My mother was a social scientist. My entire life is a series of experiments. For example, Gender Roles as a Function of Gender Specific Toys, and Seven: The Age of Reason? My brother was more often than not a member of the control group, which meant that he did not embark on the tour of wakes and funerals with my mother and me during The Great Longitudinal Study of Death and Dying
"Mom," I said. I was playing with blocks. red and blue. I held the red block up to my pursed lips. "Mom. Are you going to die?" I was five. She looked at me.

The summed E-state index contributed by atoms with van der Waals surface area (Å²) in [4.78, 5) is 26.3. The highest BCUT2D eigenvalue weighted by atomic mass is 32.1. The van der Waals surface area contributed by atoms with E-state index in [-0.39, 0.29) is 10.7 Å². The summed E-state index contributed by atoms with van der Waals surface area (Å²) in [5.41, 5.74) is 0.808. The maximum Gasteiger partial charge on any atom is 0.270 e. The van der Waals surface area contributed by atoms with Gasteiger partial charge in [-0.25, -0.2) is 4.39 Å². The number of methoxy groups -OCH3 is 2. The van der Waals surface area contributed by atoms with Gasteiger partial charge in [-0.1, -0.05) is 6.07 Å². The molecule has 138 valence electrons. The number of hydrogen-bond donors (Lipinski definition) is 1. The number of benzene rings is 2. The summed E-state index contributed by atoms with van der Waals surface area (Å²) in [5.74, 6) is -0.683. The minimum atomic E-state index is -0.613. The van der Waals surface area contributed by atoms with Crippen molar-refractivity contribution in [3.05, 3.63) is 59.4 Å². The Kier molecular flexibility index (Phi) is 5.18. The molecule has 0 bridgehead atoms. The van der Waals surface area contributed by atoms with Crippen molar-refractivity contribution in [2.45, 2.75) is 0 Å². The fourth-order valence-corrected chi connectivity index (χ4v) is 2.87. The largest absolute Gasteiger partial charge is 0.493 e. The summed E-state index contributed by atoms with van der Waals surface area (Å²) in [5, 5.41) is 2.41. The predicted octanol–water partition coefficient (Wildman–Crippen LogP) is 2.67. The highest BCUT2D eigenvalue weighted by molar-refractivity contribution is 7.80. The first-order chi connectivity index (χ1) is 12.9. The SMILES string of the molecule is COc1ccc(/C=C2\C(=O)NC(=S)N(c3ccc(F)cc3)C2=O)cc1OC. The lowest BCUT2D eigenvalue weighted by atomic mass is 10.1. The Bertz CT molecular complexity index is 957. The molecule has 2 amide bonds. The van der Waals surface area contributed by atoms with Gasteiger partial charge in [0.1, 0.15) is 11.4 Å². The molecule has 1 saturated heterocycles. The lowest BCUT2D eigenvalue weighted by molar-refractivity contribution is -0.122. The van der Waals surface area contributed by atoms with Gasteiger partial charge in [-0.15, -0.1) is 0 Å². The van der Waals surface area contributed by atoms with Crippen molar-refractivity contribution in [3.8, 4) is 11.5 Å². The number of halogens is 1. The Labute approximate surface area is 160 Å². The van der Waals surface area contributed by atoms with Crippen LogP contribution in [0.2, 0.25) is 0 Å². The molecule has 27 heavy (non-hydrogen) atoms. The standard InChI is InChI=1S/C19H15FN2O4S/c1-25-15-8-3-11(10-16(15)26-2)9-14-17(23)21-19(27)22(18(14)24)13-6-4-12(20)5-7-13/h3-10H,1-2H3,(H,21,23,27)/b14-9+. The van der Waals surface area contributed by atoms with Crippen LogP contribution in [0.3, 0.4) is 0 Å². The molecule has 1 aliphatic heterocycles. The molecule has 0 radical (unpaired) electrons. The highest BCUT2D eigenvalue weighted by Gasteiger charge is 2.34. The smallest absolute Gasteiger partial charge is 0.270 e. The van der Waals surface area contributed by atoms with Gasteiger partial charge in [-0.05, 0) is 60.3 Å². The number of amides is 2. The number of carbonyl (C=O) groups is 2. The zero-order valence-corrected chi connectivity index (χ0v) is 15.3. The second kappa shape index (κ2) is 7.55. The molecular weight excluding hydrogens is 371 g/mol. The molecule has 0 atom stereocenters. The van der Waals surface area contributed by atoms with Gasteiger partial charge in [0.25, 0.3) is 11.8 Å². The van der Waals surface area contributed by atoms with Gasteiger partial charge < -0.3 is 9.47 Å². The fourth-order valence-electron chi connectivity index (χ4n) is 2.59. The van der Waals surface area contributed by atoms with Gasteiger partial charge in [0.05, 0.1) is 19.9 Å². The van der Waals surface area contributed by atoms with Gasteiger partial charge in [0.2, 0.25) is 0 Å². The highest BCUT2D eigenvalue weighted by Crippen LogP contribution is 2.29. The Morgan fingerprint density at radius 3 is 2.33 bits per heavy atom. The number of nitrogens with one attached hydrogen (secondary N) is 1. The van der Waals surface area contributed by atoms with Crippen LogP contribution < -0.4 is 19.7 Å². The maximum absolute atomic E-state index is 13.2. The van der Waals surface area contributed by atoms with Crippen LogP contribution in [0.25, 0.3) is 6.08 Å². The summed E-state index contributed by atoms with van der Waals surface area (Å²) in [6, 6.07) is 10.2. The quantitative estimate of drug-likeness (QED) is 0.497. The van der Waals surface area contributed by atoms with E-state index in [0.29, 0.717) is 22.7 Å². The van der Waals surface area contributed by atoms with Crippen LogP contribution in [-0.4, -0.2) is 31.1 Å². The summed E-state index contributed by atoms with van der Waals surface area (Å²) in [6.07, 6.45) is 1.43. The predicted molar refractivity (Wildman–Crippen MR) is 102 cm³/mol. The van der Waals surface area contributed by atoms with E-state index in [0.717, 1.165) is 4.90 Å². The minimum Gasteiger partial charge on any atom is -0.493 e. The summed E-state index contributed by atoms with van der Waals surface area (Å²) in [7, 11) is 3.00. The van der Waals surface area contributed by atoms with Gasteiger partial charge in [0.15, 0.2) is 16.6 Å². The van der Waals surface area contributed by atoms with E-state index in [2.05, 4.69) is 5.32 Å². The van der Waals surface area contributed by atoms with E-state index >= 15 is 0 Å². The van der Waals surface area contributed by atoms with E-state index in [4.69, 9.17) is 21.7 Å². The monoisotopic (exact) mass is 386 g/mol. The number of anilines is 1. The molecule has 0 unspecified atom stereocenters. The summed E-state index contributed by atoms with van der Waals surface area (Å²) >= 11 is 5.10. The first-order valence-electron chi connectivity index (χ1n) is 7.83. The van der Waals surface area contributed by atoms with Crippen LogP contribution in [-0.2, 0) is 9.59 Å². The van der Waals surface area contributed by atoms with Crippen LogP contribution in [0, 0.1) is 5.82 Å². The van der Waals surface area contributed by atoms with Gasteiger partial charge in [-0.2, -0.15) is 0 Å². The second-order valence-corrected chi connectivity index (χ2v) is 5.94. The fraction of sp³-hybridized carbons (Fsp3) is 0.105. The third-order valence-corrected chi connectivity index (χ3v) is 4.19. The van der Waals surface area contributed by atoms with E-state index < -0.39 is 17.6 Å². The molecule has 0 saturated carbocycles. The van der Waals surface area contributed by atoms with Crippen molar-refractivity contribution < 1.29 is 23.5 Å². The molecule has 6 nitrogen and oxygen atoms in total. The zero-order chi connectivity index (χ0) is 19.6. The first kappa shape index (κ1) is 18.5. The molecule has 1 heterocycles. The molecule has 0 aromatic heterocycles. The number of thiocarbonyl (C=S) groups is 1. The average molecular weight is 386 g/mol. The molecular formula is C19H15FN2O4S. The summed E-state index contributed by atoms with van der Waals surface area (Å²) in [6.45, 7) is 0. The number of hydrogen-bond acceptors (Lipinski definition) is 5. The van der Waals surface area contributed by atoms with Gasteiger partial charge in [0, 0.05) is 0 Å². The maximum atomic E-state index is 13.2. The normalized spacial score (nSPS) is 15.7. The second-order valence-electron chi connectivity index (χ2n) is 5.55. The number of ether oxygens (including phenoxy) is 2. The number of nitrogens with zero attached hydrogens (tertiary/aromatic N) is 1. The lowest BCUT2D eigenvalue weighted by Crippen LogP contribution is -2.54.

"Yes," She said, "But not for a long time." I rubbed the block against my mouth.
"Mom." I said as I reached for the blue. "Mom. Am I going to die?" She pulled the thermometer from the pot roast, holding it up to the light. "Yes. But not for a very long time." Satisfied, I closed my eyes.
"Erin, wake up." It was early. My brother was still asleep, arms flung above his head. My eyelashes grazed my pillow. "Erin," The morning of my first wake. "Erin." My mother pulled a dress over my head, a gray dress with red buttons, a hand me down. Brushed my hair, hard. We ate breakfast quietly. A bagel with Merkt's cheese and a bowl of honey nut cheerios. I sat in the back seat chewing my hair. My sleeves. The front seat was unsafe. The front seat held nothing but a pane of glass between me and the outisde world.